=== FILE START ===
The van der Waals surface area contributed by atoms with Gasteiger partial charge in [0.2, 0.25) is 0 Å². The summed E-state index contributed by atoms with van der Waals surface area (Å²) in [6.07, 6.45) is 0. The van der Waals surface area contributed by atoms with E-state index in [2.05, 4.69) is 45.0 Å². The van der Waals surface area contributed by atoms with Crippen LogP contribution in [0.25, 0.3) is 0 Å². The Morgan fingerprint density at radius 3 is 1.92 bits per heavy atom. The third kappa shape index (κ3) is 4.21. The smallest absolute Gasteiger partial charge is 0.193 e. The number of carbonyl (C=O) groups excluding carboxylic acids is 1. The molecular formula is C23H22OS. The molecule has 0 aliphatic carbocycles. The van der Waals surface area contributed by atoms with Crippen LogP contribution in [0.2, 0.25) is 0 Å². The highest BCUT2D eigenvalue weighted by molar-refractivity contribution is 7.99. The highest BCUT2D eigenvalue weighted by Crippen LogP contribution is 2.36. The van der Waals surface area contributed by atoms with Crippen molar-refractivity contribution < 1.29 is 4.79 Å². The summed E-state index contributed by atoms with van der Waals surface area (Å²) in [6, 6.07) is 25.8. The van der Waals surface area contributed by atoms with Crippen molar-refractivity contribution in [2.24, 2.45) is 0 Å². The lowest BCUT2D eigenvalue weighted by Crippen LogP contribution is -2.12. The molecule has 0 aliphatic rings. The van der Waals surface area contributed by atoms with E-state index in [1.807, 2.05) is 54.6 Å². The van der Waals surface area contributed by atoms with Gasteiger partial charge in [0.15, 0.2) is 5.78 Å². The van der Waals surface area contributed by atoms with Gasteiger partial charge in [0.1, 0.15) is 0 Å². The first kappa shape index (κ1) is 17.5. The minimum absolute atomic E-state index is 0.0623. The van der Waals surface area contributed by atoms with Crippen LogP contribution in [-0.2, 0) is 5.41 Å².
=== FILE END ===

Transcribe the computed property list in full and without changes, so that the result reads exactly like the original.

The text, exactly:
The van der Waals surface area contributed by atoms with Gasteiger partial charge in [0.2, 0.25) is 0 Å². The summed E-state index contributed by atoms with van der Waals surface area (Å²) in [6.07, 6.45) is 0. The van der Waals surface area contributed by atoms with E-state index in [2.05, 4.69) is 45.0 Å². The van der Waals surface area contributed by atoms with Crippen LogP contribution in [0.25, 0.3) is 0 Å². The Morgan fingerprint density at radius 3 is 1.92 bits per heavy atom. The third kappa shape index (κ3) is 4.21. The smallest absolute Gasteiger partial charge is 0.193 e. The number of carbonyl (C=O) groups excluding carboxylic acids is 1. The molecular formula is C23H22OS. The molecule has 0 aliphatic carbocycles. The van der Waals surface area contributed by atoms with Crippen LogP contribution in [0.2, 0.25) is 0 Å². The highest BCUT2D eigenvalue weighted by molar-refractivity contribution is 7.99. The highest BCUT2D eigenvalue weighted by Crippen LogP contribution is 2.36. The van der Waals surface area contributed by atoms with Crippen molar-refractivity contribution < 1.29 is 4.79 Å². The summed E-state index contributed by atoms with van der Waals surface area (Å²) in [6, 6.07) is 25.8. The van der Waals surface area contributed by atoms with Crippen molar-refractivity contribution in [2.24, 2.45) is 0 Å². The lowest BCUT2D eigenvalue weighted by Crippen LogP contribution is -2.12. The molecule has 0 aliphatic rings. The van der Waals surface area contributed by atoms with E-state index in [1.807, 2.05) is 54.6 Å². The van der Waals surface area contributed by atoms with Gasteiger partial charge in [0.15, 0.2) is 5.78 Å². The van der Waals surface area contributed by atoms with Gasteiger partial charge in [0.1, 0.15) is 0 Å². The first kappa shape index (κ1) is 17.5. The minimum absolute atomic E-state index is 0.0623. The van der Waals surface area contributed by atoms with Crippen LogP contribution in [-0.2, 0) is 5.41 Å².